She is also exploring the possibility of asking voters to renew a $581 parcel tax, Measure O, which district staff says is necessary to avoid $1 million in budget cuts. The tax expires in June 2021 and generates about $1.2 million annually for the district.
The money goes toward advanced math, science and technology programs; reading and writing programs; art and music programs; reduced class sizes; and retaining teachers, according to the district website.
The district's communication with the public is also one of Zarea's priorities, she said. Stanford University's Graduate School of Business recently conducted a study about how the district can better communicate with the community to build support and trust. (The results haven't been released yet -- the district has received the report, but is "analyzing" and "digesting" it before presenting it to the school board in August or September, Zarea said.)
The study came about after the campaign to pass Measure Z "revealed that a significant portion of the community is skeptical of the district's ability to manage its assets and communicate with transparency," according to the business school website.
"Much of the skepticism is based on past fiscal issues as well as recent breakdowns in facilities," according to the website. "PVSD will need high community support to renew a parcel tax by 2021. Only 25% of the community's voters have children in a PVSD school, so the support must be broader than school parents. With a small district staff and no dedicated communications professional, the district has struggled to provide a consistent message to the community."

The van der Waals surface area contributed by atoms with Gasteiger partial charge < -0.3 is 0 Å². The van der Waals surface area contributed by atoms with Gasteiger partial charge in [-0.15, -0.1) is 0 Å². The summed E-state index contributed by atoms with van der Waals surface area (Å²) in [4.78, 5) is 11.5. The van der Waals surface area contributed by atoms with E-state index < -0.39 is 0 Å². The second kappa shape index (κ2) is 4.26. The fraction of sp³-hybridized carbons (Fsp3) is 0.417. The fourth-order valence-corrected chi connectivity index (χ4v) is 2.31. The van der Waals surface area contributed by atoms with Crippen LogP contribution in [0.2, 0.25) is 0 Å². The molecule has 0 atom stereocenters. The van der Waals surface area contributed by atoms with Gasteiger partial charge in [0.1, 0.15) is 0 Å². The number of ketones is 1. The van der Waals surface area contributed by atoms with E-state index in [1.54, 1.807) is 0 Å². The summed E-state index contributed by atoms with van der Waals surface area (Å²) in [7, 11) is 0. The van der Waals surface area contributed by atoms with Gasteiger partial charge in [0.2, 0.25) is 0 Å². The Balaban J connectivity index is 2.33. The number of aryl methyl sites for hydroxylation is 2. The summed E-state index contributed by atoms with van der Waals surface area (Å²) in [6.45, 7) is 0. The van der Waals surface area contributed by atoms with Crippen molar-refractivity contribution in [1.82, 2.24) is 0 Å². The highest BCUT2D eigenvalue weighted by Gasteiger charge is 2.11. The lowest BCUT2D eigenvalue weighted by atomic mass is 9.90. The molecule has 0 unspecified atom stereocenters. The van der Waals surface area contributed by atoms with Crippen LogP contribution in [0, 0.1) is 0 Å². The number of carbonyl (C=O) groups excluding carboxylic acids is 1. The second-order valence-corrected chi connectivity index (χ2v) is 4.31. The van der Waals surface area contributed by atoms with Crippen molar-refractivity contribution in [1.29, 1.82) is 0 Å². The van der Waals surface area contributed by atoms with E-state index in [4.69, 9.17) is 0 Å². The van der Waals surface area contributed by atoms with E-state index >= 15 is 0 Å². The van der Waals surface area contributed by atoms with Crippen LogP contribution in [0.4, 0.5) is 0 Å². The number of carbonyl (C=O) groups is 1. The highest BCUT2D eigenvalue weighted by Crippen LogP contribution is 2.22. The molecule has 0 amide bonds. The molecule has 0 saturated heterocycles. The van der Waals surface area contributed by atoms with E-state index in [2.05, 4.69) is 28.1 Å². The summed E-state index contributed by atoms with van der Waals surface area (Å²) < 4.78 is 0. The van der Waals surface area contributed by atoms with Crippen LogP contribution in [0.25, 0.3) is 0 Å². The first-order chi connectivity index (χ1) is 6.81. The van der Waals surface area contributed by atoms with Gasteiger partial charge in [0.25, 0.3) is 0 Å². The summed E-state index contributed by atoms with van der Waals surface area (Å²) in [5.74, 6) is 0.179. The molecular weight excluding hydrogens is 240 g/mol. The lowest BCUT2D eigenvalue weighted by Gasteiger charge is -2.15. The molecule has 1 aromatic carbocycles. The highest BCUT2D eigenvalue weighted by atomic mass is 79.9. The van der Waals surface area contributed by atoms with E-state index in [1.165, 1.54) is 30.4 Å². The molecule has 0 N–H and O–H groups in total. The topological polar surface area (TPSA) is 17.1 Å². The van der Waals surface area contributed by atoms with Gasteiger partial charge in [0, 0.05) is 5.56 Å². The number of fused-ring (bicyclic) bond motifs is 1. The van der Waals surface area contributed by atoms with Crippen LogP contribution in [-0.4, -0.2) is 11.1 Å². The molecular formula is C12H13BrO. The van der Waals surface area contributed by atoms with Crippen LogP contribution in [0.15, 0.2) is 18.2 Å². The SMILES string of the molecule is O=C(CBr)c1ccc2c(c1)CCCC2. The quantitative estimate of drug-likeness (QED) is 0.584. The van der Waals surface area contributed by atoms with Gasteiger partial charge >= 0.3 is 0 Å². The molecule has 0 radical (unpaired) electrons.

The report will help shape a new communications strategy, and the district is considering hiring a communications firm, Zarea said. Some initial changes that can be made include "refreshing" the district website to make it more accessible, she said, adding that she plans to send out frequent superintendent email updates.
Zarea replaced Eric Hartwig, who left the district in June after nearly four years in what was supposed to be a temporary position.
Before joining the Saratoga district, she served as a principal, vice principal, coordinator of special projects, and elementary school teacher in the Union School District.
Zarea, a San Jose resident, is originally from Michigan. She earned a bachelor's degree in Russian language and literature from the University of Michigan.
She also has a master's degree in elementary education from the University of North Carolina, Greensboro, and a master's in educational leadership from San Jose State University.
She is completing work toward a doctorate in educational leadership from San Jose State, where her research interests are technology in teaching and learning, achievement and motivation, assessment, organizational development and change, according to the school's website. She is writing her dissertation on elementary math education, she said.
Zarea's three-year contract includes a $215,000 annual salary, according to the district.